- Leveling the base cabinets are even more important than wall cabinets because of the countertop. We tried using a line level to get some leveled lines drawn on the walls. It didn’t work well since we have never used a line level before. I ended up buying a 96″ level. It costs a lot but it’s the only tool that can tell us for sure whether the base cabinets are leveled from one corner to the next.
- The base cabinets are supported by adjustable legs. The IKEA instructions suggested installing a wall strip (a strip of particle board provided with the toe kicks) on the wall and hanging the back edge of the cabinets on the wall strip so that only two legs (under the front edges) would be required for each cabinet. The instructions also mentioned installing four legs instead of using the wall strip. We asked an IKEA employee for her opinion. She said with old houses, installing four legs would be much easier to level. We went with what she said. Besides, I heard that for solid countertop, it would be best to install extra legs to ensure the cabinets can hold the weight of the countertop. Even though the IKEA instructions said legs can be shared by two cabinets, we installed four legs on each cabinet. Our floor is very uneven. It would have been a nightmare to share legs anyway.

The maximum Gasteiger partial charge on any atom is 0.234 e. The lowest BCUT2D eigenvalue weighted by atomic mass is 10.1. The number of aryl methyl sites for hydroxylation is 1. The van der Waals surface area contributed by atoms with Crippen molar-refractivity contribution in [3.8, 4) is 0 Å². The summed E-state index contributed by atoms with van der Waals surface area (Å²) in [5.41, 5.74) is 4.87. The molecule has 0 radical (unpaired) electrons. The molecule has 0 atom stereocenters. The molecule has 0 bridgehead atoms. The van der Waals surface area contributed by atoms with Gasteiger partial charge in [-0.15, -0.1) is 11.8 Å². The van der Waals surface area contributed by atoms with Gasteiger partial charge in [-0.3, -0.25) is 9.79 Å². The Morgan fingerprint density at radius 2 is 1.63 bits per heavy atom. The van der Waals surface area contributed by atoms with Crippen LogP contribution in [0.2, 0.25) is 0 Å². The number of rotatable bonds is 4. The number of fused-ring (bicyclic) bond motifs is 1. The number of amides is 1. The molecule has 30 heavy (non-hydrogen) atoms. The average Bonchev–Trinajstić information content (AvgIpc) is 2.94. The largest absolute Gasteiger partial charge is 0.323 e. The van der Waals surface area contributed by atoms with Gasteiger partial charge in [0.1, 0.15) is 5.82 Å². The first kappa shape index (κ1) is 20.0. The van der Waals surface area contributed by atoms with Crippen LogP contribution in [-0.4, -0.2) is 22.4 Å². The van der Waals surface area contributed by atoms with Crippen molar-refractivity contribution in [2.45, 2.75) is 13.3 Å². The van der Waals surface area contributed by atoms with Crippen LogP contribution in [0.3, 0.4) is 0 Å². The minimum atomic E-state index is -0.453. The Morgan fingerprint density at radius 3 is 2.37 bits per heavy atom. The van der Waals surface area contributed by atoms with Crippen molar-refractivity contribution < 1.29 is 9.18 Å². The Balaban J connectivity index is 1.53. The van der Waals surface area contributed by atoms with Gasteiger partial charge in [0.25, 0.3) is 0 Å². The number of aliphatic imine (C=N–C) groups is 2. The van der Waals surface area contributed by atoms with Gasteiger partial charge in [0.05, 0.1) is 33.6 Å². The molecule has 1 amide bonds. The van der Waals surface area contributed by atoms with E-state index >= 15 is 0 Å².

Here’s a tip that is not related to IKEA:
- Recycled jeans insulation makes selecting hollow wall anchors a challenge. I am guessing this kind of insulation is much denser than typical fiber glass. I bought a kind of anchor that is supposed to make a 90 degree turn behind the drywall and the screw would tighten the moving part towards the drywall. The anchor could not make the turn as the insulation around it wouldn’t budge. We used the same anchor on an uninsulated interior wall with no problem.
The 12″X24″ Wall Cabinet Hack
During this time, I discovered the site IKEA Fans. I posted a few questions on their forum and got a few helpful feedback. After looking around IKEA Fans and a few blogs, I was inspired to take on an “IKEA hack” which is a rather popular thing to do. Our hack is mainly a challenge of fitting a full gang of wall cabinets from corner to corner without any filler strip.
We didn’t change the layout of the kitchen. We kept the range and fridge at the same locations as before along a 12-foot wall. The range location has to be exact because we will be replacing the old Jenn-Air downdraft with a new model and the vent location remains roughly the same to avoid any additional work on the outside of the house (our contractor added a plenum around the old vent opening to allow for a little bit of variations in the final location). Therefore, I had to plan the cabinets around the range. On the left of the range, there is room for a 48″ corner cabinet and one 18″ cabinet. On the wall above those base cabinets, I mimicked the dimensions with two 24″ cabinets and one 18″ cabinet (these are all 39″ tall).